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README.md

Record Buffers

Record buffers are a flexible, efficient, automated mechanism for serializing structure data, especially for nested structure data. It uses an interface description language (IDL) to describe the schema of data and allows the user easily to read and write the data with special generated source code. Importantly record buffers support schema evolution, so it enables the deployed code for old format to work with the updated data structure.

Why?

Record buffers is not the only solution while dealing with the big data problem. For example, Thrift, Avro and Protocol Buffers provide the very similar ideas. However, record buffers have some advantages considering the special application at Turn. For instance, the nested structure is normal, table should be writable since the updating is a require, reading often occurs to a subset of fields of a table. Record buffers optimize the data accessing performance in these scenarios.

Table Schema

Record buffers define the table schema based on an IDL Specification. Please check the details at DataMine IDL.

Code Generation

Record buffers follow a code generation approach while building the representation layer for table access. Particularly a set of Java classes or interfaces are created automatically, describing table schema, table access interface, table access implementation, record builder and unit test respectively.

To enable such a code generation, the project POM should include the plugin below.

<build>
	<plugins>
		<plugin>
			<groupId>com.turn.datamine.mojo.storage</groupId>
			<artifactId>recordbuffers-maven-plugin</artifactId>
			<version>${datamine.version}</version>
			<executions>
				<execution>
					<id>ti</id>
					<goals>
						<goal>table_interfaces</goal>
					</goals>
					<phase>${codeGenerationPhase}</phase>
					<configuration>
						<schemaPath>path/to/schema.json</schemaPath>				
						<packageName>application.package.name.interfaces</packageName>
					</configuration>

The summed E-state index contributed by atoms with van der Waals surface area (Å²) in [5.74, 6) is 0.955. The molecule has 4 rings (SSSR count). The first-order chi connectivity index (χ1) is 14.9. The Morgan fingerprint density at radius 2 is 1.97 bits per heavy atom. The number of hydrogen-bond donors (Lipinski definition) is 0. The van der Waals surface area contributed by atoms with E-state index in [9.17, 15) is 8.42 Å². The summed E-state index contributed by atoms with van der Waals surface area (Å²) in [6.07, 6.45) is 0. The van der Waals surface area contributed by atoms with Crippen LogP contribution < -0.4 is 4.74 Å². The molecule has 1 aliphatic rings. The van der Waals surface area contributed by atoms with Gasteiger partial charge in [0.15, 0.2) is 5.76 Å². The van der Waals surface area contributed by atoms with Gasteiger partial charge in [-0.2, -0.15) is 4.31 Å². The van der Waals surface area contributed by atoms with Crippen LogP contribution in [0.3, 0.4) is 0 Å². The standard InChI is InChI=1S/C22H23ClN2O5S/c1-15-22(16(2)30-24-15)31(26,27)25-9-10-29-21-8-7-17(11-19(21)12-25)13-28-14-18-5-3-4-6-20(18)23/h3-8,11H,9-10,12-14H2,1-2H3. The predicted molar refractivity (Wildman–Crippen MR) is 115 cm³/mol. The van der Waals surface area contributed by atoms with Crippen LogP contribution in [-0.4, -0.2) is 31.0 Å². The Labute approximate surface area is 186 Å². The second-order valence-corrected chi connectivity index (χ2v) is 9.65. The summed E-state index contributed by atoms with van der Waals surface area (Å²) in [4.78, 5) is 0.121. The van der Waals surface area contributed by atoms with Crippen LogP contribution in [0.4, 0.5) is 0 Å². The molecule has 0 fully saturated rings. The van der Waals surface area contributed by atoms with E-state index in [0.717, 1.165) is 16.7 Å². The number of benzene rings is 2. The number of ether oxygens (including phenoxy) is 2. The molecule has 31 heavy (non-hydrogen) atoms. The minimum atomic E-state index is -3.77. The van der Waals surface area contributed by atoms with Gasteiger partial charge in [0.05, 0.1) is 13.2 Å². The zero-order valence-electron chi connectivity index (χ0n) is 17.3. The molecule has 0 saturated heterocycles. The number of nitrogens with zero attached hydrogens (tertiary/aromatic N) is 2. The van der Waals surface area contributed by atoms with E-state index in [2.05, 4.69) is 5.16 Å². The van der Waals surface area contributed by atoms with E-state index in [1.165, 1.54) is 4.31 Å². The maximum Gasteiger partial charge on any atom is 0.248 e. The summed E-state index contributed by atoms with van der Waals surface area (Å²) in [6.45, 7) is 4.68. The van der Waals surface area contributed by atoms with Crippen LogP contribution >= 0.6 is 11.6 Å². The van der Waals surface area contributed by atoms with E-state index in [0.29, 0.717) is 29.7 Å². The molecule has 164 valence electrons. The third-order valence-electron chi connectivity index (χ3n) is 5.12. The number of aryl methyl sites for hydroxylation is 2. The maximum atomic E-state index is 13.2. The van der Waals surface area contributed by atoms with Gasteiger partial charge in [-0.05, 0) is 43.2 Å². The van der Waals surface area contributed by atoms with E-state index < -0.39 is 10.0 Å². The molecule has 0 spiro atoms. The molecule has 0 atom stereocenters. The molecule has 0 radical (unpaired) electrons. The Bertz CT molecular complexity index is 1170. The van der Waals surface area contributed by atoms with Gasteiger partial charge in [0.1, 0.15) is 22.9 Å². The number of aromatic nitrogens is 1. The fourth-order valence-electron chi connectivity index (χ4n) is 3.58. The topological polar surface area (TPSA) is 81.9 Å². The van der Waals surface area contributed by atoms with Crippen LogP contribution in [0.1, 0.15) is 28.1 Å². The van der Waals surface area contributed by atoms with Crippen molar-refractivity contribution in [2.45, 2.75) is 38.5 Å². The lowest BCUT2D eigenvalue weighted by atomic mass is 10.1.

</execution>
				<execution>
					<id>tic</id>
					<goals>
						<goal>table_interface_convertors</goal>
					</goals>
					<phase>${codeGenerationPhase}</phase>
					<configuration>
						<schemaPath>path/to/schema.json</schemaPath>
						<packageName>application.package.name.conversion</packageName>
						<interfacePackageName>application.package.name.interfaces</interfacePackageName>
					</configuration>
				</execution>
				<execution>
					<id>sti</id>
					<goals>
						<goal>table_schema_interfaces</goal>
					</goals>
					<phase>${codeGenerationPhase}</phase>
					<configuration>
						<schemaPath>path/to/schema.json</schemaPath>
						<packageName>application.package.name.metadata</packageName>
					</configuration>
				</execution>
				<execution>
					<id>rb</id>
					<goals>
						<goal>record_buffer_tables</goal>
					</goals>
					<phase>${codeGenerationPhase}</phase>
					<configuration>
						<schemaPath>path/to/schema.json</schemaPath>
						<packageName>application.package.name.recordbuffers.wrapper</packageName>
						<interfacePackageName>application.package.name.interfaces</interfacePackageName>
						<metadataPackageName>application.package.name.metadata</metadataPackageName>
					</configuration>
				</execution>
				<execution>
					<id>rb-test</id>
					<goals>
						<goal>record_buffer_table_tests</goal>
					</goals>
					<phase>${codeGenerationPhase}</phase>